“Carroll County is my district, and it’s home to one of the largest gun shows on the East Coast,” Armstrong said in 2008, noting even the Virginia Tech Shooting in 2007 that resulted in 33 deaths wouldn’t change his mind. “As legislators, we have to be dispassionate when it comes to the law.”

But Armstrong was defeated in 2011 while running for election in the 9th House District following the redistricting of 2010.

“They cut my district into three pieces, and so I literally had to move,” he said. “I went and lived up in my mother-in-law’s house. She was in a nursing home, and we still had our house in Bassett, and I lived there to run against [current Del. Charles] Poindexter. I actually was in the district that I would have been running against Don Merricks [former delegate], but Don and I had gotten to be good friends, and I didn’t want to do that.

“So I moved up there, and it [9th District] involved Smith Mountain Lake. It was a 37% Democratic-performing district. I raised a million bucks and still lost. I ran a pretty good campaign, and I moved the needle 11 points. I got almost 48% of the vote, but I will tell you – you can’t raise the needle any more than that [laughing], and you got to get 51% to win.

“So, if I had it to do over again, I shouldn’t have run. I maybe should have thought about running for Attorney General.”

Trump as a factor

There are several things that have precipitated the change in allowing Democrats to gain complete control in Richmond.

“The demographic changes in Virginia, particularly Northern Virginia, where there has been a huge influx of folks that weren’t born in Virginia and also a fairly multinational population too. … Asian-Americans, Korean-Americans, Hispanic, Latino, and it’s changed quite a bit.

“You could see it – if you watched the elections over the last 10-15 years, it was almost as if the ‘blue tide’ was moving outward both west into Loudoun County and south into Prince William [County]. Fairfax was already blue; in fact, the last Republican delegate that had a part of Fairfax got beat this last time.

“Number two is Donald Trump. As popular as he continues to be in rural Virginia, he is an anathema in Northern Virginia and in Richmond and in Tidewater. You’ve got a lot of federal employees up there, and they do not like Donald Trump.

“That was the huge tidal wave two years ago. The Democrats picked up 15 seats, went from 48 to 55, this time they picked up seven, but 15 seats two years ago, and it was laid at the feet of Donald Trump.”

But the Trump factor and demographics aren’t the total picture.

“The issues matter a little bit, too,” Armstrong said. “The shooting at Virginia Beach demands for some reasonable gun regulations. I think that a number of other social issues – the abortion regulations get a little out of hand, but you know they’re issues that are important, too. It wasn’t all just Donald Trump.”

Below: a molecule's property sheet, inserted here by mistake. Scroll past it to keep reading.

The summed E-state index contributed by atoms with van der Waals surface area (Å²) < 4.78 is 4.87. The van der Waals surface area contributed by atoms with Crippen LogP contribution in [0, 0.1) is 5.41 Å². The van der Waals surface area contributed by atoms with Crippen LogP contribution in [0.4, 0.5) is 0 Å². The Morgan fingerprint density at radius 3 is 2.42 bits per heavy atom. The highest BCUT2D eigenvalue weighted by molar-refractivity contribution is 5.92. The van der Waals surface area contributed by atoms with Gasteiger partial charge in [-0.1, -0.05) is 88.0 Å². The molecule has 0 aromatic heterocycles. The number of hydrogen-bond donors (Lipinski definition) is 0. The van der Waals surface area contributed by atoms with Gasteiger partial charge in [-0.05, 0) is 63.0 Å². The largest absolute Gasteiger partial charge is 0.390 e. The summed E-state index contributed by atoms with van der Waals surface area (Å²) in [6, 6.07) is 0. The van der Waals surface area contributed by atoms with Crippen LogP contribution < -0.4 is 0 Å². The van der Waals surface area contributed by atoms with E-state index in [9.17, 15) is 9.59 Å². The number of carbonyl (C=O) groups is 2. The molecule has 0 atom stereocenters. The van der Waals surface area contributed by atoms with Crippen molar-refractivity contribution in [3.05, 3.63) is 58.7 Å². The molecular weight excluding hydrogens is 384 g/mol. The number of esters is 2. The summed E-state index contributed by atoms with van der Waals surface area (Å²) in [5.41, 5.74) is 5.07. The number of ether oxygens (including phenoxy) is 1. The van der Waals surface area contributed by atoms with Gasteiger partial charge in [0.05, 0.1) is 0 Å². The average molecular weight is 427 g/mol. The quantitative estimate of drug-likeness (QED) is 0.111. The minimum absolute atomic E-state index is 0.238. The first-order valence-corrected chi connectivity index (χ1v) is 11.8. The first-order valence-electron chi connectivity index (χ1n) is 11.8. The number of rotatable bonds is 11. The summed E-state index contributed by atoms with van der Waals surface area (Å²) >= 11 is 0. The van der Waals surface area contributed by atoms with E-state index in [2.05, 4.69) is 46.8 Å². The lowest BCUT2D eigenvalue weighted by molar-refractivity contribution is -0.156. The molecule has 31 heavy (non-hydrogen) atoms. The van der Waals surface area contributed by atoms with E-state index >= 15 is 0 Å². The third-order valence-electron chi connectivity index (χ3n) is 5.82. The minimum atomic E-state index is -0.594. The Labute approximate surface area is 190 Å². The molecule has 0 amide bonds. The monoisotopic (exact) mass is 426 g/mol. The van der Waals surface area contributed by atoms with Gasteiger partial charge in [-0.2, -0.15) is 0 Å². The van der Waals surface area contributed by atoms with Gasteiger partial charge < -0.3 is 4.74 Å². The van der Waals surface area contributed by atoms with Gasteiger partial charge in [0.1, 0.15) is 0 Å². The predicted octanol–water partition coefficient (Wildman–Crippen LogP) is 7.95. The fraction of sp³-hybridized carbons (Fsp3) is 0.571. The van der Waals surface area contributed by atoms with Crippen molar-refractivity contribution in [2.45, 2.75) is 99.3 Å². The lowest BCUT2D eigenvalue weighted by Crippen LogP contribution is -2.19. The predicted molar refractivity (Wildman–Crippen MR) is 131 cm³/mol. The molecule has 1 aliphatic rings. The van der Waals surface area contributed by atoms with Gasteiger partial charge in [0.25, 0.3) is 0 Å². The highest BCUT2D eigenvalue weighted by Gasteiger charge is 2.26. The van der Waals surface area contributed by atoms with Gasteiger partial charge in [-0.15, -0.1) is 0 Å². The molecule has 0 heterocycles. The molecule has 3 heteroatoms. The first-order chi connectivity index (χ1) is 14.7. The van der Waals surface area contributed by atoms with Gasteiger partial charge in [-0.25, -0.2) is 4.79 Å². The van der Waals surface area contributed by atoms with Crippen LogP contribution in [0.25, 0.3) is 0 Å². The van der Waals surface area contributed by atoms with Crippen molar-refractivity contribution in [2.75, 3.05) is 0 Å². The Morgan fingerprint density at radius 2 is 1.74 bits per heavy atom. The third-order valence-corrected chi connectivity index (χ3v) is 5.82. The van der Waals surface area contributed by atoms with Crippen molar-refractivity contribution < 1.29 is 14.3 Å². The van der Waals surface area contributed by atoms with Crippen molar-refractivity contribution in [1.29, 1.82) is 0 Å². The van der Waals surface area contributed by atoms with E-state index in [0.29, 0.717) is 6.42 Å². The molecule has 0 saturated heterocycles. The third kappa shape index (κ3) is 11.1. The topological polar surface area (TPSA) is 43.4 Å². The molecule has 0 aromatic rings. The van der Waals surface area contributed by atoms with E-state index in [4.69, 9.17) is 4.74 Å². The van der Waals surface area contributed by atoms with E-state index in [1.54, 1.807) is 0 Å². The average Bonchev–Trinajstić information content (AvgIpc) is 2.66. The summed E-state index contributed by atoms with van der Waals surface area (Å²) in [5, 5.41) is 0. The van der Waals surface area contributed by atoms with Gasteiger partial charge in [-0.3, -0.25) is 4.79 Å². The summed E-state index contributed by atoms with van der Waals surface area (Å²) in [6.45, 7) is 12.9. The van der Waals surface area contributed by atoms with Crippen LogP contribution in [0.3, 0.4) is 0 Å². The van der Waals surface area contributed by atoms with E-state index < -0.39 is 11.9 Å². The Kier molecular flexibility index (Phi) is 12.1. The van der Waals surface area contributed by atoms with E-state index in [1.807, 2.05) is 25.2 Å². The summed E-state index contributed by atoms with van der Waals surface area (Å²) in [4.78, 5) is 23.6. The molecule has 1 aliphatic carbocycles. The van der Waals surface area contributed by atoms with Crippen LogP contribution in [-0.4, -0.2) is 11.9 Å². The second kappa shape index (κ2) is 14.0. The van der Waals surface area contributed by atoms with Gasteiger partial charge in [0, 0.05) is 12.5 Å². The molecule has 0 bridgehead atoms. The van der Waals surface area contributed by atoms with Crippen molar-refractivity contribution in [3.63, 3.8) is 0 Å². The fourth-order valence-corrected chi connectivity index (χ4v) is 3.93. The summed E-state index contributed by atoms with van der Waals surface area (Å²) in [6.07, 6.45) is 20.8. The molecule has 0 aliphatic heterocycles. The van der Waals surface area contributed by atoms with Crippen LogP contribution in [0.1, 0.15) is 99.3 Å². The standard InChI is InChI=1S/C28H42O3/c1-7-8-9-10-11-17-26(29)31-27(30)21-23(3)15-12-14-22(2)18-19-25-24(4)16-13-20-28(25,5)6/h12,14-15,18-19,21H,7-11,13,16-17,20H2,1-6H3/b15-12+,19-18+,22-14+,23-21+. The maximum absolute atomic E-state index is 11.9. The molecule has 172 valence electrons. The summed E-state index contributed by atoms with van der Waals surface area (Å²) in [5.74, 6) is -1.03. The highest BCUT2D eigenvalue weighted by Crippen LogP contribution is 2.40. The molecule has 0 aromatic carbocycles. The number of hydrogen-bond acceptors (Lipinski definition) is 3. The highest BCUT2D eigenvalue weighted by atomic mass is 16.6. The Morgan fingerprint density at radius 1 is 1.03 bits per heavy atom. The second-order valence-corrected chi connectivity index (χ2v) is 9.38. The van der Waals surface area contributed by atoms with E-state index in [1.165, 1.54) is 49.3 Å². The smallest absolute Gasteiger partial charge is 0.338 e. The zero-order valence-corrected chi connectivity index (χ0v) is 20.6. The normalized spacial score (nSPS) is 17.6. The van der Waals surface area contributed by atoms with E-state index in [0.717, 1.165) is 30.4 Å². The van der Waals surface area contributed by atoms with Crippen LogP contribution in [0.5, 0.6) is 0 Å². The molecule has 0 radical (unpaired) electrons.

Shared control?

Armstrong and other key advisers for Filler-Corn met in Richmond last week.

“She [Filler-Corn] divided us into three sub-committees, and Cranwell and I are on the one that deals with House rules and procedures – which is appropriate,” Armstrong said. “That was kind of our job, to oversee that.

“We’re going through the house rules to see which ones we think are good things and appropriate and which ones should be kept and which ones shouldn’t. Just because Republicans did it doesn’t mean it’s necessarily bad. In fact, they did some things that I think are good. For example. … Remember when Democrats lost the majority the first time, [and] it was a 50-50 split? So there was a power-sharing arrangement, and we did proportional representation, meaning that membership on the committees would be the same percentage of what the membership of the House was. That continued as Republicans took the majority.”

Armstrong was told about the recent comment by Del. Danny Marshall (R-Danville) in which he said he hoped the Democrats would remember the Republicans’ kindness and continue proportional representation.

“Before Danny [Marshall] gets too ideological, remember they [Republicans] carved me out of my seat in partisan redistricting, so let’s not get too virtuous. … But that having been said, yeah, I think proportional representation will continue,” Armstrong said.

‘A new day’

Going back to Richmond will be bittersweet, he said. He didn’t want to leave and has avoided going back for any reason because of the strong emotion he feels about the experience.

“The deal I cut with Eileen [Filler-Corn], I said I will serve on your transition committee, but I have one request,” Armstrong said. “She says ‘What is that?’ And I said I want to sit in the gallery on the day that you’re sworn in as speaker.

“I have not been back in the chamber when it’s been in session, and that was by design and by intent. I said when I leave, I’m gone. I told her that’s the only thing I ask. … I want to be there sitting in the gallery when you’re sworn in. She said, ‘Done. I’ll make that happen.’

Imagine, “the first female Speaker, the first female Clerk of House and the first female Staff Director of House Appropriations … arguably, the three most influential positions in the legislature.

“It’s a new day, and I think we should embrace it. I really do. I have two daughters and so I’m looking forward to it.”

Bill Wyatt is a reporter for the Martinsville Bulletin. He can be reached at 276-638-8801, Ext. 236. Follow him @billdwyatt

Bill Wyatt is a reporter for the Martinsville Bulletin. He can be reached at 276-638-8801, Ext. 236. Follow him @billdwyatt